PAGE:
Jun 5, 2010
My neck’s slowly getting back to game strength, so it’s time to return to my journey through my personal gaming history.
While a lot of gamers in the 90s were huge fans of Mark Rein·Hagen’s Vampire the Masquerade, I prefered Jonathan Tweet’s Over The Edge. The pair had created Ars Magica earlier in their careers, and their subsequent individual games are continuations both in gaming mechanisms and story elements.
However, rather than the abiding goth/metal/spiritualist/ecologist overtones of Rein·Hagen’s games, Tweet’s is (as a gamer I ran it with at university once said) Naked Lunch The RPG.
Taking place on the amoral Mediterranean island of Al Amarja, it’s a surreal thriller of game, one whose direction can vary greatly depending on the group of players. In part this is down the mix of influences Tweet brings the background of the game, but more over it is down the incredibly simple ruleset and the infinitely flexible character generation system it supports.
Like Tweet’s rewrite of D&D for the 3rd Edition, OTE is notable for being able to put the rules on a single page. Unlike D&D, it isn’t backing that up with pages of skills, spell lists, character classes, powers and monsters. Each character is described by three stats that are unique to them and a flaw. For anything else they either simply roll 2 dice for or they cannot do it at all. It’s a system that you can easily tear from the background material and use to for any material you want, as long as you’ve got a group who are willing to collaborate rather than play a RPG as some sort of contest between the players and the GM.
A typical Over The Edge game involves the player characters as tourists visiting (or fleeing to) Al Amarja. The why is usually down to the players, they might choose to start as a group or be thrown together by fate and the vagaries of Al Amarja’s immigration controls.
For instance, the last campaign I ran, the players were all recruited by a secret conspiracy who were battling a satanic children’s author in New York prior to being sent to Al Amarja to uncover the conspiracy said children’s author was part of. This being Over The Edge, both conspiracies were actually part of the same larger conspiracy, The Movers, a conspiracy so fractured, large and unwieldy that no one knows who is in charge (one published adventure explores this by having someone just decide that if they act like they are the leader it will have pretty much the same effect as if they were).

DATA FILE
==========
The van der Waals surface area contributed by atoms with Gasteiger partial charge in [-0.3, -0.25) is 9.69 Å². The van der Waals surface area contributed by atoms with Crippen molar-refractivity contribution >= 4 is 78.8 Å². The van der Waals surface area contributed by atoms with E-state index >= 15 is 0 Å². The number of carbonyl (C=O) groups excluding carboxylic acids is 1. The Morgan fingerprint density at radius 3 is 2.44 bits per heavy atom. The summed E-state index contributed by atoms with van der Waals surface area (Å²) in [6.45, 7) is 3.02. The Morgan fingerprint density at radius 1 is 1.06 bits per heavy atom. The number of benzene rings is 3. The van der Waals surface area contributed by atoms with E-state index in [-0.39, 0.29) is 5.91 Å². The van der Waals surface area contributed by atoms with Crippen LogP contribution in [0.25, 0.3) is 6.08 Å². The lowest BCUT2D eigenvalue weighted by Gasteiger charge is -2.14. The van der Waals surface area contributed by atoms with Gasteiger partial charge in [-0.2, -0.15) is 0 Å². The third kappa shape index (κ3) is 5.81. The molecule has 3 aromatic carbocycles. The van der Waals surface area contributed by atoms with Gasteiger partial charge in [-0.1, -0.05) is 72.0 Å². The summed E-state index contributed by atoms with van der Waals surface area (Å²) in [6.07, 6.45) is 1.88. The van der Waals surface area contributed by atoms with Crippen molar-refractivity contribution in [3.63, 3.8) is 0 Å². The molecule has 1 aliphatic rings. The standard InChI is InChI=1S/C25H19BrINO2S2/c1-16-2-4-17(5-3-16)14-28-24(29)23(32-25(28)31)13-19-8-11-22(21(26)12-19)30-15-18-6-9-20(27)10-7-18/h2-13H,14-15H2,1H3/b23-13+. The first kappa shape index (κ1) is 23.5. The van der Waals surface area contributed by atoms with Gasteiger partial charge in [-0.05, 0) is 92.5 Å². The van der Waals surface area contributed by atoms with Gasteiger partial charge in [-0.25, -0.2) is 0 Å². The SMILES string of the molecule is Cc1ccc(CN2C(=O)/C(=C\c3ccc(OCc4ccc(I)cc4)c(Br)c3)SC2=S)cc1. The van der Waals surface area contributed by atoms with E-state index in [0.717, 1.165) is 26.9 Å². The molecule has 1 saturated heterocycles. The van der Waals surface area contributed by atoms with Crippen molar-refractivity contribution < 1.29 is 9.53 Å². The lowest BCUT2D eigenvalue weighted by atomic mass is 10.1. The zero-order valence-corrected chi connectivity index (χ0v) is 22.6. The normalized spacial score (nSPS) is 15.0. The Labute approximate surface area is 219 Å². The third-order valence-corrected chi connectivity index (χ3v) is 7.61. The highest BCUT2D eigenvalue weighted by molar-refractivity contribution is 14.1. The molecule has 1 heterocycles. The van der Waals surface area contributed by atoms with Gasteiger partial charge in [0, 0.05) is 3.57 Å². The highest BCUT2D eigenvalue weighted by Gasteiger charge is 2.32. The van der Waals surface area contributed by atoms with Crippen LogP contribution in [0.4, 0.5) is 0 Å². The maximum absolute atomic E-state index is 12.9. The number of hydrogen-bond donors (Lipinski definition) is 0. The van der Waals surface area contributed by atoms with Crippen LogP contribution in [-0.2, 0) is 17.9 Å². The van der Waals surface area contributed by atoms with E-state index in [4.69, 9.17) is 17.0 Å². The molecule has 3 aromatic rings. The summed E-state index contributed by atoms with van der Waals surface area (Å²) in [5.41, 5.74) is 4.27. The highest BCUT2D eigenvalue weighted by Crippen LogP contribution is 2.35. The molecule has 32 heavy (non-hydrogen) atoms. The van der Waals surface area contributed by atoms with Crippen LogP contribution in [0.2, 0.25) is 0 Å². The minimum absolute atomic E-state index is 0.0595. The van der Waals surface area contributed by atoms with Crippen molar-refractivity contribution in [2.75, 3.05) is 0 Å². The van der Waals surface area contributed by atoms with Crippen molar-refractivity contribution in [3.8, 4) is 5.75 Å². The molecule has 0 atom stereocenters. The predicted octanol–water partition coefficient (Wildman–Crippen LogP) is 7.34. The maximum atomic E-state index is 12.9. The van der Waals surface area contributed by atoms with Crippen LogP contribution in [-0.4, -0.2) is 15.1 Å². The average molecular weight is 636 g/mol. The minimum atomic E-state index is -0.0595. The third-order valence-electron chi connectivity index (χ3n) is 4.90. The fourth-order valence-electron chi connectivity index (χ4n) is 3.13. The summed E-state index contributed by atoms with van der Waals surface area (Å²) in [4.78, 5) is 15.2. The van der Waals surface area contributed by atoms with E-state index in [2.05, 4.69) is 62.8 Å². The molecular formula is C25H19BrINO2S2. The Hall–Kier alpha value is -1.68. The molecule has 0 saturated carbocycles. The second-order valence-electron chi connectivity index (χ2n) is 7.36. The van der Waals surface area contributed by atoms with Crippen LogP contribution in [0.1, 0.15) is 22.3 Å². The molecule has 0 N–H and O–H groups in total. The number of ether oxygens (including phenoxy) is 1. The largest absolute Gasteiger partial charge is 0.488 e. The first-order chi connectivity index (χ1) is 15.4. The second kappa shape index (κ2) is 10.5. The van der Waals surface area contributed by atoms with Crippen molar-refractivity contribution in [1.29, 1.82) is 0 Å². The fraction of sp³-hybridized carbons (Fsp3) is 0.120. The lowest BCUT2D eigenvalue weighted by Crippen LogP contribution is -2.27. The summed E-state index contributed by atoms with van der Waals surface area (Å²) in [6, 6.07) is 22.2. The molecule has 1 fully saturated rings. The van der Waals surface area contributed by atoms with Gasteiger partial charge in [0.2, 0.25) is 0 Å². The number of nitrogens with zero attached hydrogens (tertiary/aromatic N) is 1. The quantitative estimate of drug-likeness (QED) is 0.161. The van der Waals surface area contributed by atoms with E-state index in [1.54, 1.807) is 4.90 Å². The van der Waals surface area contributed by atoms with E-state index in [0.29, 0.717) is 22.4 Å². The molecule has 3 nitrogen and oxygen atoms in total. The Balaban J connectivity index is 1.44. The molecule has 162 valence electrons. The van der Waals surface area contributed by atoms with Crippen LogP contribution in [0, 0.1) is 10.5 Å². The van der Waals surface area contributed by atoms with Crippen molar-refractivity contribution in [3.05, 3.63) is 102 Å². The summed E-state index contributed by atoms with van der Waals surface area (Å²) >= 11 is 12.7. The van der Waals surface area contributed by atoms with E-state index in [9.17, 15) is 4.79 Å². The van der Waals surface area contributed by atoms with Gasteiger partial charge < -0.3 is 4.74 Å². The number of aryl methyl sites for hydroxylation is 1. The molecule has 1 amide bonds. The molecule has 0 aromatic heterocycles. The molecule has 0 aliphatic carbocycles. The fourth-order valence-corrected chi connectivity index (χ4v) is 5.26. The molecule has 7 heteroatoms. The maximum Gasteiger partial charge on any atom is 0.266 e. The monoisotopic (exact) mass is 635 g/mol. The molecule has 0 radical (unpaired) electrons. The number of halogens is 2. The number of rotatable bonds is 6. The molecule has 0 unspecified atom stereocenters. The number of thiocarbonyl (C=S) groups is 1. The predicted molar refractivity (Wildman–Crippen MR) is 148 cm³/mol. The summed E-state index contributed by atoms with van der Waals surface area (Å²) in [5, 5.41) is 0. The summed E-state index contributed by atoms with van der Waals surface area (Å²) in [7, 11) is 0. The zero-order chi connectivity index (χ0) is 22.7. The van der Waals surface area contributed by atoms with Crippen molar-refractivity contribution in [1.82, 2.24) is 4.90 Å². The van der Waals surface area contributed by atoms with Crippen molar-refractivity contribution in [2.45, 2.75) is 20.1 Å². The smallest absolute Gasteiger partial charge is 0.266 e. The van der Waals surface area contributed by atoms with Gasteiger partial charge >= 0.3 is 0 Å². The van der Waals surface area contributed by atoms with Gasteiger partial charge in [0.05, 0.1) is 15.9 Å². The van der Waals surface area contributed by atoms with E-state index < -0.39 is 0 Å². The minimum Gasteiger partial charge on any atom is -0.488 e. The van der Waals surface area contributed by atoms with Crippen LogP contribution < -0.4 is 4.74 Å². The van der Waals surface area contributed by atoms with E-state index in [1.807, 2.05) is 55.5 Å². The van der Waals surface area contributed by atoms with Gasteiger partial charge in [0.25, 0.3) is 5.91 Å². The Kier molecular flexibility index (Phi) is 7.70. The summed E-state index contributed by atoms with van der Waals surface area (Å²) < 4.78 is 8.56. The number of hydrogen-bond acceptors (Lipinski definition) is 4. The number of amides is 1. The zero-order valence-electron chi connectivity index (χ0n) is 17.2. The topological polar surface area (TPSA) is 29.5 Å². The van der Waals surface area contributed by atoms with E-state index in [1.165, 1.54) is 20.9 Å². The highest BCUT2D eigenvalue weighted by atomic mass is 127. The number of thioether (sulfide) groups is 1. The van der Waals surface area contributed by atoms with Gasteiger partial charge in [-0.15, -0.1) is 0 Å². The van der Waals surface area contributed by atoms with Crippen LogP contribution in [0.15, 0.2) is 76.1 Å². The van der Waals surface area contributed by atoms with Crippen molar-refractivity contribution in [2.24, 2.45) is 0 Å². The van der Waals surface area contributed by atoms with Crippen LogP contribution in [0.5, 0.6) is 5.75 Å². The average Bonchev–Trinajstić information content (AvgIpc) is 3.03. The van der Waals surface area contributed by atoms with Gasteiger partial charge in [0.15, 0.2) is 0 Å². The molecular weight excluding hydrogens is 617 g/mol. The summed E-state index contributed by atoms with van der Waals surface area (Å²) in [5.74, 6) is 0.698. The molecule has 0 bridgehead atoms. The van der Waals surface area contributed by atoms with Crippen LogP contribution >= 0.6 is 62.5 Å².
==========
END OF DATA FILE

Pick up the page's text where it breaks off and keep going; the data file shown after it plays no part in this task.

Having bought most of the material that was published for the game, I can safely say you can probably just get away with using the core rulebook. A lot of the adventures are fall between two stools, too detailed to improvise around, but not not detailed enough to hold you and your players interests. One of them is even a run around the sewers… Even EVERY Neverwinter Nights level designer figured that out as a setting, you don’t really need to drop money on clichés like that.
You’ll probably be able to put something better together using the vast amount background colour the rulebook provides and the characters your players create. The sourcebooks are stronger, and often have better adventures than the stand alone adventures, but they are not essential. Personally I really liked the Player’s Survival Guide, Weather The Cuckoo Likes and Friend or Foe? Thinking about it, while there’s nothing really essential in terms of supplements for running the game, the Survival Guide is definitely worth picking up. Lots of good ideas in there that go beyond just Over The Edge.
Easily in my top ten RPGs, the setting, rules and highly customisable character generation make it one of the best RPGs of the nineties. Possibly THE best. And if you are loving Durarara and like RPGs then you definitely want to pick Over The Edge up. Their mixes of the mundane, the weird and warring factions are pretty similar. Certainly enough that watching Durarara reminded me I had this post waiting to be finished in my drafts.